Printed Letters: September 3, 2017

Commissioners must vet Fram proposal

Our hearts sank when the Mesa County senior planner explained to the commissioners that “there were expensive solutions to Alanco’s stinky ponds but Alanco had neither the money nor expertise to use them.” Low budget options were tried, with the last leaving a hydrochloric acid smell.

Now, it’s not known if the waste ponds even work properly because of lack of use from the drilling slow down. To community taxpayers, it does not appear our county commissioners used a financial vetting process to protect us from Alanco’s damaging speculation.

As citizens who have commented in each phase, we were stunned when our county commissioners signed off on the environmental assessment with Fram selecting Alanco’s compromised ponds as their first choice of a dumpsite.

Vetting/due diligence is the risk assessment process of investigating all facts, conditions, rules, laws, environmental regulations, financial considerations and health effects of a speculative proposal. A report from the Norwegian company owning Fram stated they failed to file their spring 2017 financial statement and have sold equipment to secure operating funds.

In order for Fram’s project to be seriously “vetted” the BLM needs a complete Environmental Impact Statement, technically reviewing each facet of Fram’s proposal including a bonding requirement much higher than the $10,000 per well pad proposed.

The city of Grand Junction will have the option, upon BLM approval, to sell pristine, fresh drinking water to Fram “for drilling, dust control and hydrostatic testing.” They need the results of a BLM EIS and Fram’s financials to see if they warrant that level of support.

Critically, in this “low potential area,” our county commissioners should vet Fram’s financials along with an Environmental Impact Statement to determine if they can bring the project to a strong position or if they are creating another Alanco type failure.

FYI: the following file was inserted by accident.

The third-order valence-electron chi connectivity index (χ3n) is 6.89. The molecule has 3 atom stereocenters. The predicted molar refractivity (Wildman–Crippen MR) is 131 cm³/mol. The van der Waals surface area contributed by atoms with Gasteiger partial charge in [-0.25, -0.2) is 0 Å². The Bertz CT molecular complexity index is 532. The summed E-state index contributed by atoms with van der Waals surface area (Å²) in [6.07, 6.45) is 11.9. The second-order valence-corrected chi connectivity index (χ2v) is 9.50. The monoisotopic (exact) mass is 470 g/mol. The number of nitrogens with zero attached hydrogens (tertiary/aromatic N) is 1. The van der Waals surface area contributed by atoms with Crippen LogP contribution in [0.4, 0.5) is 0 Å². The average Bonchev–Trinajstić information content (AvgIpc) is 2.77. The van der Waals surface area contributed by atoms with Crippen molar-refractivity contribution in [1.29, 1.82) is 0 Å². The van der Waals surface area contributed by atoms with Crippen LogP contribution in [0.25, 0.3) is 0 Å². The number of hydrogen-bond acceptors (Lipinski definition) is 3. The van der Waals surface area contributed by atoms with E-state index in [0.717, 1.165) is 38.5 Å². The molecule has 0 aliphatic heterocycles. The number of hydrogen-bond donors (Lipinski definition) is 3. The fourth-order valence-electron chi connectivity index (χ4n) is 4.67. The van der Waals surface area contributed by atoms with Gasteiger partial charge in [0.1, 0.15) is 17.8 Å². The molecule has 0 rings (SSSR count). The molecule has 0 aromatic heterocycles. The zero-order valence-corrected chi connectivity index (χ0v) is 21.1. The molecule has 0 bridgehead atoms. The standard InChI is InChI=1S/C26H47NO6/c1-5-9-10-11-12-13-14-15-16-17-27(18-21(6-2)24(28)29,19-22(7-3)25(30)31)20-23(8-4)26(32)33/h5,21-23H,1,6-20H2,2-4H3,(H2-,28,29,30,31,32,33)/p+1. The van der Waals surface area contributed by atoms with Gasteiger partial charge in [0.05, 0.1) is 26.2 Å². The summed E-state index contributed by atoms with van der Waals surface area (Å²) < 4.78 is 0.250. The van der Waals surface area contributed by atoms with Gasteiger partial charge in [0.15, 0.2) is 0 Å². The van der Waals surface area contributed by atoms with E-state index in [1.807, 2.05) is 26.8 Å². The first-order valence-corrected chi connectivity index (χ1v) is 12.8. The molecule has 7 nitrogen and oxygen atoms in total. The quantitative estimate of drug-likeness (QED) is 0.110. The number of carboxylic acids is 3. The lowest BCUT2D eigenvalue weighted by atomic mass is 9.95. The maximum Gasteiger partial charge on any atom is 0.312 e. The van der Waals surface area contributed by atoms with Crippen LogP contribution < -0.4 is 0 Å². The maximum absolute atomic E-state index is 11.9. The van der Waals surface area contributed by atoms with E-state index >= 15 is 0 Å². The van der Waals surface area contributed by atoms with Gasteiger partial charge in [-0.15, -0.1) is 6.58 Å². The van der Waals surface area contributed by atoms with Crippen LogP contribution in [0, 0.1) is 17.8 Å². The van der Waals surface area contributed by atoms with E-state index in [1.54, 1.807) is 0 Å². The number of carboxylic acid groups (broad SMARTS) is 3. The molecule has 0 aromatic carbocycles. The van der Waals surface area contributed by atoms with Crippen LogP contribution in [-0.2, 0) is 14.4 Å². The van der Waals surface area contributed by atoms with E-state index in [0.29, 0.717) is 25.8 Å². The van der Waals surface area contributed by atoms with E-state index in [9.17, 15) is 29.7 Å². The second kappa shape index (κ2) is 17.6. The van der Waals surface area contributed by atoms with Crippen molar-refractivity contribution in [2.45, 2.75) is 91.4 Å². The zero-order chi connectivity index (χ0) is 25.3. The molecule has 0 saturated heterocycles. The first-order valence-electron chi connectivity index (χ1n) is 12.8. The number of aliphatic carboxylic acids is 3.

JANET JOHNSON
Grand Junction

CDPHE committed to a fair rulemaking process

I appreciate the engagement of the Rio Blanco County commissioners on the Air Quality Control Commission’s upcoming oil and gas regulatory rulemaking hearing. I want to assure them that the Colorado Department of Public Health and Environment is committed to a fair and impartial rulemaking process founded on sound science, and an open and transparent assessment of the policy implications of potential new air quality requirements.

As Rio Blanco commissioners alluded to in a recent op-ed column, CDPHE, through the Air Pollution Control Division, has proposed a new set of regulatory requirements that apply only in the Denver Metro/North Front Range ozone non-attainment area.

However, the commission has its own independent statutory authority to adopt rules that differ from what the CDPHE proposes, including the geographic scope of the requirements. Likewise, other parties to the rulemaking have the legal right to advance alternate proposals, including in this case proposals that would expand requirements to the rest of the state. But while recognizing that the commission and other parties have independent authority and rights under Colorado law, CDPHE remains committed to the scope of the rule as initially proposed, and does not intend either to modify its proposal to include a statewide component, or support any alternate state-wide proposals that may arise during the rulemaking process.